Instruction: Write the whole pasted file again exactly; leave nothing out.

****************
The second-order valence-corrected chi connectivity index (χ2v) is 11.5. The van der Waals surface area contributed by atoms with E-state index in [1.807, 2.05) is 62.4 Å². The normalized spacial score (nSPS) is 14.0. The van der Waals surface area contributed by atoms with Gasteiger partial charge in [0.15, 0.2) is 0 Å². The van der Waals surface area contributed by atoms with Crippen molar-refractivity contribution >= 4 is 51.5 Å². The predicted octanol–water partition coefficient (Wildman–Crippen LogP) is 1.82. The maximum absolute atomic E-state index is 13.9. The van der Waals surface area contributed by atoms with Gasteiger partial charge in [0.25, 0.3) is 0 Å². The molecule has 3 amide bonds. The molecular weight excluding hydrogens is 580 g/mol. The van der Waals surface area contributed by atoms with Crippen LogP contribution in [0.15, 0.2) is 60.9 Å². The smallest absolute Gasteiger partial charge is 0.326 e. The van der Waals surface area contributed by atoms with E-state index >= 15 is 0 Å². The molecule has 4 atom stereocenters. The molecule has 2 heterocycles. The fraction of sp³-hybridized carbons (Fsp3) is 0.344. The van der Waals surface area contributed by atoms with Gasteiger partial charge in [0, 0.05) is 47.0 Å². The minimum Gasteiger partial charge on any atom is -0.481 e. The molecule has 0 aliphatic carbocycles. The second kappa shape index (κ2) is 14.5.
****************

The second-order valence-corrected chi connectivity index (χ2v) is 11.5. The van der Waals surface area contributed by atoms with E-state index in [1.807, 2.05) is 62.4 Å². The normalized spacial score (nSPS) is 14.0. The van der Waals surface area contributed by atoms with Gasteiger partial charge in [0.15, 0.2) is 0 Å². The van der Waals surface area contributed by atoms with Crippen molar-refractivity contribution >= 4 is 51.5 Å². The predicted octanol–water partition coefficient (Wildman–Crippen LogP) is 1.82. The maximum absolute atomic E-state index is 13.9. The van der Waals surface area contributed by atoms with Gasteiger partial charge in [0.25, 0.3) is 0 Å². The molecule has 3 amide bonds. The molecular weight excluding hydrogens is 580 g/mol. The van der Waals surface area contributed by atoms with Crippen LogP contribution in [0.15, 0.2) is 60.9 Å². The smallest absolute Gasteiger partial charge is 0.326 e. The van der Waals surface area contributed by atoms with E-state index >= 15 is 0 Å². The molecule has 4 atom stereocenters. The molecule has 2 heterocycles. The fraction of sp³-hybridized carbons (Fsp3) is 0.344. The van der Waals surface area contributed by atoms with Gasteiger partial charge in [0, 0.05) is 47.0 Å². The minimum Gasteiger partial charge on any atom is -0.481 e. The molecule has 0 aliphatic carbocycles. The second kappa shape index (κ2) is 14.5.